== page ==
What ultimately does Simon have to say about literary criticism? He offers a set of bland humanistic (and largely unintellectual) pieties that stem from a dilletantish acquaintance with the polite literature of Europe, paradigmatic among which is his early statement that "literary criticism is concered with (among other things) meanings of, in, and evoked by literary texts"(1). The large parenthetical exception ("among other things") he offers is of no interest to him, even if it describes the bulk of what passes for literary criticism today; but then that is not surprising, because all he wishes is to find the lowest common denominator for cognitive science and literary criticism, which turns out to be the magnificent claim that both require thinking (1). As do basketball, astrophysics, basket-weaving, molecular biology and fast-food handling, to develop a somewhat eccentric and obvious list. And perhaps Simon's sweet science will take for its future territories all of the above, and in each case perhaps he will offer his problem-solving expertise in the casually arrogant terms he offers it to criticism: "Familiar terms like meaning, context, evocation, recognition, image have gained a clarity from the researches of contemporary cognitive science that they did not have in earlier writing and still do not have in literary criticism and its theory"(2). He will offer reinterpretations of these terms in "a language that can lend to them a precision that they seldom seem to possess in contemporary literary discussion"(2), a claim he feels clearly entitled to make because he is able to name names and list movements-"we have" he says rather ominously, "the New Criticism, now old, Structuralism, and Deconstruction. We have the New Historicism."(2). But do "we" have any sense of what goes on under these rubrics?-who is to know, for there is no need for Simon to say any more.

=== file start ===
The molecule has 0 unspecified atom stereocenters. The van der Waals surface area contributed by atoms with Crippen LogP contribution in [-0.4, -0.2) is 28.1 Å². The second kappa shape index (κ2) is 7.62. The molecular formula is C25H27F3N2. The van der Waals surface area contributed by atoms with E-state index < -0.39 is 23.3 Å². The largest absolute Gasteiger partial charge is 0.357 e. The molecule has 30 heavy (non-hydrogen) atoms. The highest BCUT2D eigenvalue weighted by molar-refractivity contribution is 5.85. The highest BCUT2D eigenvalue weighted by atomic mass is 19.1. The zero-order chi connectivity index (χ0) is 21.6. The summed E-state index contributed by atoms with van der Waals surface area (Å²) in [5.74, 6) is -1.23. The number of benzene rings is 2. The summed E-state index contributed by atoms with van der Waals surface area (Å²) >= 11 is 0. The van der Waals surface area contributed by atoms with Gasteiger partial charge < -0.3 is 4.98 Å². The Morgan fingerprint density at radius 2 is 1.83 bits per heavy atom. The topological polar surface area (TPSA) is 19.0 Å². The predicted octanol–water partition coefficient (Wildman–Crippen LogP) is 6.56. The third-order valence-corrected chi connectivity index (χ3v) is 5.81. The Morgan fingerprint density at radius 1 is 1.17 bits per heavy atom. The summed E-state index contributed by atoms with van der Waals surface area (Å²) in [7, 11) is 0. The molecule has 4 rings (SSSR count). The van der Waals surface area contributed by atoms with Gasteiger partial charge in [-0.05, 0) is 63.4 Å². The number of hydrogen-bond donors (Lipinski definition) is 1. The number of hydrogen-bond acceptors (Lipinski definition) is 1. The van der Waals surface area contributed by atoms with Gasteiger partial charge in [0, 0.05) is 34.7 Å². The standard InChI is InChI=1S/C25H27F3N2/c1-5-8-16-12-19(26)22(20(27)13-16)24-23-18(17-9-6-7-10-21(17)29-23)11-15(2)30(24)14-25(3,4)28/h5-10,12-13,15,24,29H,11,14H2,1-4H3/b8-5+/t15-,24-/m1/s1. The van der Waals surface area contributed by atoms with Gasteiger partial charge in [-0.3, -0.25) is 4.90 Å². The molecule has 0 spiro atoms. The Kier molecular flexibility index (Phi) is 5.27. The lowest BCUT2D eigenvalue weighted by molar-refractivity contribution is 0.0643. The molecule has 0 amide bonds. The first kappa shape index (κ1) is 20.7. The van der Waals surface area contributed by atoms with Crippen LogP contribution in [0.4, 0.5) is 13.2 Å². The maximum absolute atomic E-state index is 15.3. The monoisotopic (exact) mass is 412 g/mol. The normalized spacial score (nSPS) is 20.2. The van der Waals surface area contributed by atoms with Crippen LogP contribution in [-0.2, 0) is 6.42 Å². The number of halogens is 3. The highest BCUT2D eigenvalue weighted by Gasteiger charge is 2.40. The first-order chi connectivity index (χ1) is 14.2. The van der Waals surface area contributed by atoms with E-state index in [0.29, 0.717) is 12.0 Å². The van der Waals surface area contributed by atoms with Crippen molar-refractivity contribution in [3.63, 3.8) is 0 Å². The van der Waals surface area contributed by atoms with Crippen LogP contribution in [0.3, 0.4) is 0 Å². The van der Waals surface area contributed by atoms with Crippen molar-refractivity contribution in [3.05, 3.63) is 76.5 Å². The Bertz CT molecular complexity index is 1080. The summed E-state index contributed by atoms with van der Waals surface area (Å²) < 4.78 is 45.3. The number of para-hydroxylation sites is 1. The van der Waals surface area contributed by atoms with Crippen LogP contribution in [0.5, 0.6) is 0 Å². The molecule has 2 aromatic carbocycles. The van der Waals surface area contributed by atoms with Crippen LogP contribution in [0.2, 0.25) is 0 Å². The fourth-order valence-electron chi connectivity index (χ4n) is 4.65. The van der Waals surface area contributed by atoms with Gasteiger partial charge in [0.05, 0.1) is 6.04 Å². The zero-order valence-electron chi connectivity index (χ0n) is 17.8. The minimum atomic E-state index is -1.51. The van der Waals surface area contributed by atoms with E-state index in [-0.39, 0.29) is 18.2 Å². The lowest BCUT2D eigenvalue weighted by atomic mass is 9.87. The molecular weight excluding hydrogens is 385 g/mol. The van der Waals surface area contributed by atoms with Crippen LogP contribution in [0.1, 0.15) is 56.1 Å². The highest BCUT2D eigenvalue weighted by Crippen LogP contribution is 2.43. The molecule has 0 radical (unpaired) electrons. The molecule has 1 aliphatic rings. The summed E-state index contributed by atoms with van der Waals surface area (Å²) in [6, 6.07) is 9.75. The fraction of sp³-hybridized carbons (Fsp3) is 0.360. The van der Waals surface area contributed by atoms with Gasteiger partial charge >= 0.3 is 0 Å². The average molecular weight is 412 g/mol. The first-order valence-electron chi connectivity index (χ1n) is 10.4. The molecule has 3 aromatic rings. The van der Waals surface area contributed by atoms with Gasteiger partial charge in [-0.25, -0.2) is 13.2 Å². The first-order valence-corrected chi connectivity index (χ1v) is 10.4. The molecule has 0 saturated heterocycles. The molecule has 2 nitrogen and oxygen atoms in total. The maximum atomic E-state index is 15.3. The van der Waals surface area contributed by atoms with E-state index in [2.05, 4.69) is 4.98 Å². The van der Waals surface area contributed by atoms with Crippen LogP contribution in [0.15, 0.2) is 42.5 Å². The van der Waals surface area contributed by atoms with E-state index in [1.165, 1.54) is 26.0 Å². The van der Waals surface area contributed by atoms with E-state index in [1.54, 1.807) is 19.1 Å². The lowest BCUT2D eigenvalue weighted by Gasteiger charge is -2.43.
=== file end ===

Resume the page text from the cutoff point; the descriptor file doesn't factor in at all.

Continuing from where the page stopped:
I have deliberately resisted engaging with the terms of Simon's larger discussion because it seems to me quite unnecessary to respond to the claims of someone who can offer, from the clarities of cognitive science, an enhanced "precision" to the language of literary criticism while graciously eschewing the "technicalities" of the former discipline-this form of pseudo-scientific noblesse oblige is less than acceptable to anyone who takes thinking in general, and literary criticism in particular, seriously. So what do I think Simon is up to anyway in this essay? I am not quite sure, but the strange digression "Liberal Education and the Canon" may offer one clue. This is where Simon's "cognitive approach" suggests its incognito purposes, its "educational philosophy," which turns out to be "nostalgia for the undergraduate curriculum that the philosopher experienced"(20), such that the entire recent debate ("battle" is his term) on canonicity can be magisterially dissolved into the symbolic resolution offered by an "inverted T"! Simon recognises literary criticism, it seems to me, only because it-as a collection of disciplinary and anti-disciplinary practices-has been at the perceived center of many contentious reappraisals of the intellectual and political priorities of American university education. What he offers, in the guise of cognitive science solutions, is a wishing away of the entire set of issues that have energised, and divided, university communities. From the cool heights of cognitive scientism, the philosopher-statesman would wave his inverted T, and restore computational order to roiled and fuzzy educational waters.
In his rage for educational order, Simon also offers literary critics another wish-fulfilling model, one derived (surprisingly) from a qualified Maoism: he quite blithely suggests that critics should leave aside their "personal and social values," their "normative concerns," and thus arrive at an academic situation where "we will let a hundred flowers bloom, but without requiring that the hundred schools contend"(3). For Simon, contentious criticisms (and critics who "require" such contention) seem to be the unfortunate obverse of the dispassionate "precision" of cognitive scientists and their methods, and thus represent a problem to be solved. The unexamined philosophical idealism that lies behind such a conception of intellectual "contention" (not to mention the astonishing psychological naiveté of someone who can set aside "personal and social values" on demand) is one more reminder of Simon's method in this essay, which represses the key fact that criticisms contend because their practitioners derive their intellectual and pedagogical energies from socio-cultural identifications and constituencies that struggle for economic and political power in the world about us. Simon of course is equally welcome to use the power of cognitive science to wish away the problems of racism and sexism, of economic inequality, of lack of equal opportunity, but while he works at doing so, perhaps he will allow literary critics and criticism their difficult and exciting connections with life and ideas.